Execute around Aspect with @annotation pointcut in Spring Boot

Aspect oriented programming (AOP) is a programming model where we write independently executable code which adds additional behavior to the existing code without modifying the existing code.

Wikipedia defines AOP as:

In this article, I will show you how to execute certain code around the execution of a method which means I would execute some code before the target method is called and some code after the target method has returned the value.

This extra code that executes around a target method is called an Aspect and when this code needs to be executed is called an Advice. There are different types of advice based on when we want our code to be executed:

  • before the target method
  • after the target method execution
  • around the target method execution
  • after throwing exception
  • always run irrespective of the method returned a value or failed due to exception.

Identifying the target method is done by writing an expression which we call a pointcut expression. There are different ways of identifying the target method:

  • based on the method names
  • based on the type/class where the method is defined
  • based on the return types, argument types
  • based on specific annotation to the method or
  • based on specific annotation to the arguments of the method

In this article, we will identify the methods to be enhanced using an annotation.

For a detailed explanation on AOP with Spring I would highly recommend you to read this documentation from Spring.

Updating Maven dependency

We will add the following dependency to our pom.xml for adding the required AOP libraries:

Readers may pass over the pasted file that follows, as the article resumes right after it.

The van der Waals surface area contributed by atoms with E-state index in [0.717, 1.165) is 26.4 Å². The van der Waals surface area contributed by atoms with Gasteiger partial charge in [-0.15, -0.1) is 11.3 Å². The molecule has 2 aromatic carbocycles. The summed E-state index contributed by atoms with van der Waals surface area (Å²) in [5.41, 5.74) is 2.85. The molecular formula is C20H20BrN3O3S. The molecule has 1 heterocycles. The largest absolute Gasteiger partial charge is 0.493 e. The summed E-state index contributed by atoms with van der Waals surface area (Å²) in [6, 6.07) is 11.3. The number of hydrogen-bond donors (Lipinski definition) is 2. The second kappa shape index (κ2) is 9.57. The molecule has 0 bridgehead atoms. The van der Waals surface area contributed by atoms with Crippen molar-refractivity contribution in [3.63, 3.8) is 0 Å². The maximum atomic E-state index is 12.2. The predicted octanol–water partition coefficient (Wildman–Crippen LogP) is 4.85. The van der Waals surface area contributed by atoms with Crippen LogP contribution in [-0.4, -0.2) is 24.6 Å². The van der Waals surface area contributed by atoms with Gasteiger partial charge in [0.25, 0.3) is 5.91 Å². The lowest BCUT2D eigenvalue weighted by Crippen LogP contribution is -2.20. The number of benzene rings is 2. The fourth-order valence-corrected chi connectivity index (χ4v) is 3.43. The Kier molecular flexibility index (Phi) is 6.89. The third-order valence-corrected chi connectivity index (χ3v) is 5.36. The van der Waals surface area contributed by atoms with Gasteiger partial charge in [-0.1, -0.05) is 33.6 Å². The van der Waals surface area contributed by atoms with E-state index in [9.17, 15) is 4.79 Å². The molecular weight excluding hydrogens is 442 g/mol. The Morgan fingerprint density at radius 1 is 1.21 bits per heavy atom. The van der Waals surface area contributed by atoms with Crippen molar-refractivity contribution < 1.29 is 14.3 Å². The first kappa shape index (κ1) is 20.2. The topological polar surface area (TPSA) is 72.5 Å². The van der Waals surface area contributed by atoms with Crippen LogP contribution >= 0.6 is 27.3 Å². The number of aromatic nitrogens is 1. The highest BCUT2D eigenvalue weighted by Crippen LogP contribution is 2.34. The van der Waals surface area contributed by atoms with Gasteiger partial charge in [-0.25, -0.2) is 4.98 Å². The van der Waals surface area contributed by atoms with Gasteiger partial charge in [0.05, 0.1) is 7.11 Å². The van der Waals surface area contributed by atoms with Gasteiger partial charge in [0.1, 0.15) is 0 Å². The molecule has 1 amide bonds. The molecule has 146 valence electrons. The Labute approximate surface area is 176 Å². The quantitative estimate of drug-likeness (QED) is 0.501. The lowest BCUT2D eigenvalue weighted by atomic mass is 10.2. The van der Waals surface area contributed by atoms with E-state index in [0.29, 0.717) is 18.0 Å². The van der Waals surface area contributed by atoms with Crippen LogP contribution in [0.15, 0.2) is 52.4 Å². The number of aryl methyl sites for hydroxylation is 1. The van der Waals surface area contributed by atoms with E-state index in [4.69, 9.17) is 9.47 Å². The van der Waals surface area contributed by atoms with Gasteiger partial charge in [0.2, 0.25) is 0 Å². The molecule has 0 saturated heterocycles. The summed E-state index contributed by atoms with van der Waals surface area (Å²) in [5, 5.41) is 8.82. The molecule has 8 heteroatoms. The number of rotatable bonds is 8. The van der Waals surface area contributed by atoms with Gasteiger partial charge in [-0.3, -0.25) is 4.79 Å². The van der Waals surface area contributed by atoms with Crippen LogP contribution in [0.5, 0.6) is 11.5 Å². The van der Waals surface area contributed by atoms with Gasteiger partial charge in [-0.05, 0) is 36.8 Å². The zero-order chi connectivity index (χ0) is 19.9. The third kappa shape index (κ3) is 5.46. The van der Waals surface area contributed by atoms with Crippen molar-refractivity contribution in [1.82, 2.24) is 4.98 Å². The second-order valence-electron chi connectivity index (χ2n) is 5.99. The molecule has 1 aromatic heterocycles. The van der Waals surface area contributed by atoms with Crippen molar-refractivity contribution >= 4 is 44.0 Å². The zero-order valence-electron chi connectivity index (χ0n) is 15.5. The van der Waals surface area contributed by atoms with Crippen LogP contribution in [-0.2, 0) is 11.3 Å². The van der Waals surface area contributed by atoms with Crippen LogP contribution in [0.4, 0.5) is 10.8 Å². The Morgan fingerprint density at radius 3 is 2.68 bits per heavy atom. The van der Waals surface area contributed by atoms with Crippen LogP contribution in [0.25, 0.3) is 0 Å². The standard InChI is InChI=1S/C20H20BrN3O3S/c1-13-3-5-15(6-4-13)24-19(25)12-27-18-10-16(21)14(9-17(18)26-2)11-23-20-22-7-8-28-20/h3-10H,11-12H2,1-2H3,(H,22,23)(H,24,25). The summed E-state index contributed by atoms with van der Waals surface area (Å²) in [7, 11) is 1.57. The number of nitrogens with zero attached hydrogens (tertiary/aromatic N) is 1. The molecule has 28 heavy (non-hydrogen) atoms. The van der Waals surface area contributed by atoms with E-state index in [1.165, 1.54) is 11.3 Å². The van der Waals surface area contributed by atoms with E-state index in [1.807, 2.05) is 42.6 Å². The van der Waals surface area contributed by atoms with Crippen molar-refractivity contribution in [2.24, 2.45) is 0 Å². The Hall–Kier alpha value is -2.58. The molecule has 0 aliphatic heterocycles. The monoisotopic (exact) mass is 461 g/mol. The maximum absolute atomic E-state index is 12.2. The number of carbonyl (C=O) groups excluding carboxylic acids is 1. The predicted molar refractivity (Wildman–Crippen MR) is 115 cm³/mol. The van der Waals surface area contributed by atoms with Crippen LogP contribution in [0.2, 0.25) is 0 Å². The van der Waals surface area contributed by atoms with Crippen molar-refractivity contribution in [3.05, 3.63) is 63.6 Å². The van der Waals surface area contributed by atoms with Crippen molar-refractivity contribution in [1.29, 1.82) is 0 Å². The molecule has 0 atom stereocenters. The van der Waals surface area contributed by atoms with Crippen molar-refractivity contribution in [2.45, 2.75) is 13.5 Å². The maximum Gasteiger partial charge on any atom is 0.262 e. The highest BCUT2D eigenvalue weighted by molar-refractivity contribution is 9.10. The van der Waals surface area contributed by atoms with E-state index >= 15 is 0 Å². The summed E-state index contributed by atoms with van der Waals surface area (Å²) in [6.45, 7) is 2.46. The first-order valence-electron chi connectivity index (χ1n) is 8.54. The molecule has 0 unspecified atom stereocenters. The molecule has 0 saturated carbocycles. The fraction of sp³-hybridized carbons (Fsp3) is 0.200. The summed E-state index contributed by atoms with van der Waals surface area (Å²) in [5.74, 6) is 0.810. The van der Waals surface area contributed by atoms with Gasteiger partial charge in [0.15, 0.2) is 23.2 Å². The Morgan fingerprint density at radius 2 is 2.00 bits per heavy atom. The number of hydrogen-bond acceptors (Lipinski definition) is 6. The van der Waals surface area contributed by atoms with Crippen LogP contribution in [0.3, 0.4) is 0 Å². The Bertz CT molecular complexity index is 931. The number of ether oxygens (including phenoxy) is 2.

<dependency>
	<groupId>org.springframework.boot</groupId>
	<artifactId>spring-boot-starter-aop</artifactId>
</dependency>
Defining the Aspect
@Slf4j
@Aspect
@Component
public class TimerAspect {

    @Around("@annotation(Timer)")
    private Object recordTimeTaken(ProceedingJoinPoint pjp) throws Throwable {
        long startTime = System.currentTimeMillis();
        Object value = pjp.proceed();
        long endTime = System.currentTimeMillis();
        log.debug("Time taken for method {} is {} ms", 
            pjp.toShortString(), (endTime - startTime));
        return value;
    }
}

Important parts in the above code:

  • Line 2: Declaring that this class is an aspect i.e has code which enhances target methods behavior. This is done by using @Aspect annotation
  • Line 3: Delcaring that this should be managed by Spring container by annotating with @Component so that the Spring container records this as a managed bean.
  • Line 6: This does two things:
    • Declares the type of advice which in our case is to execute around our target method. We declare the advice type by using @Around annotation.
    • To the advice we pass the pointcut expression to identify our target methods. In our case we will identify our target methods via @Timer annotation. So the pointcut expression we use is annotation(Timer).
  • Line 7: ProceedingJoinPoint is the method argument type for this kind of aspect.
  • Line 9: pjp.proceed() this invokes the target method execution and stores the result. This result is then returned from the aspect.
Defining the @Timer annotation

The new annotation we added @Timer is the key to identifying the target methods which need to be enhanced. The annotation is defined as:

@Retention(RetentionPolicy.RUNTIME)
@Target(ElementType.METHOD)
public @interface Timer {
}
Enable AOP in Spring Boot

We will use the @EnableAspectJAutoProxy annotation to enable AOP support in our Spring Boot app.

Identifying the target methods

The methods which need to use the new aspect added will be annotated with @Timer annotation.

public class MyClass{
    @Timer
    public void myMethod(){
    }
}


Categories: Spring, Spring Boot

Tags: , , ,

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